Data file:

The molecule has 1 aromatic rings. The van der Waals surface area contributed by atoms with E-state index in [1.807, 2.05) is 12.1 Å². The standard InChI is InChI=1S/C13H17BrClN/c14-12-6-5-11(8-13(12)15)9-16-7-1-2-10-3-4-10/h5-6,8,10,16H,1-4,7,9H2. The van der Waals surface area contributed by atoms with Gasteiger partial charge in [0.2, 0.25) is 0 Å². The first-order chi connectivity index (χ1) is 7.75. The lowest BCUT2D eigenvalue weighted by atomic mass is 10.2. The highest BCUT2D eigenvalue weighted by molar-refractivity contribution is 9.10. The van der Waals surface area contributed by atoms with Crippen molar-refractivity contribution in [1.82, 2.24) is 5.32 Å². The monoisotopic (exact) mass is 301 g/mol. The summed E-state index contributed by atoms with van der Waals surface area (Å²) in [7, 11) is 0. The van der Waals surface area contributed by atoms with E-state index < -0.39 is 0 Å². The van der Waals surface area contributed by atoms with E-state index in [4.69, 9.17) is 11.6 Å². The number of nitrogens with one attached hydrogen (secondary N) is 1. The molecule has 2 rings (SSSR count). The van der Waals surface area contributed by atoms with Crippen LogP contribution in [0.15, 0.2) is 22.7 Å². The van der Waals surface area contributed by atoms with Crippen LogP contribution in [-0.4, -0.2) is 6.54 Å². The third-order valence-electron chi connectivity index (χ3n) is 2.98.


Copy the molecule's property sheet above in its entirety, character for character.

The molecule has 1 aromatic rings. The van der Waals surface area contributed by atoms with E-state index in [1.807, 2.05) is 12.1 Å². The standard InChI is InChI=1S/C13H17BrClN/c14-12-6-5-11(8-13(12)15)9-16-7-1-2-10-3-4-10/h5-6,8,10,16H,1-4,7,9H2. The van der Waals surface area contributed by atoms with Gasteiger partial charge in [0.2, 0.25) is 0 Å². The first-order chi connectivity index (χ1) is 7.75. The lowest BCUT2D eigenvalue weighted by atomic mass is 10.2. The highest BCUT2D eigenvalue weighted by molar-refractivity contribution is 9.10. The van der Waals surface area contributed by atoms with Crippen molar-refractivity contribution in [1.82, 2.24) is 5.32 Å². The monoisotopic (exact) mass is 301 g/mol. The summed E-state index contributed by atoms with van der Waals surface area (Å²) in [7, 11) is 0. The van der Waals surface area contributed by atoms with E-state index < -0.39 is 0 Å². The van der Waals surface area contributed by atoms with E-state index in [4.69, 9.17) is 11.6 Å². The number of nitrogens with one attached hydrogen (secondary N) is 1. The molecule has 2 rings (SSSR count). The van der Waals surface area contributed by atoms with Crippen LogP contribution in [0.15, 0.2) is 22.7 Å². The van der Waals surface area contributed by atoms with Crippen LogP contribution in [-0.4, -0.2) is 6.54 Å². The third-order valence-electron chi connectivity index (χ3n) is 2.98.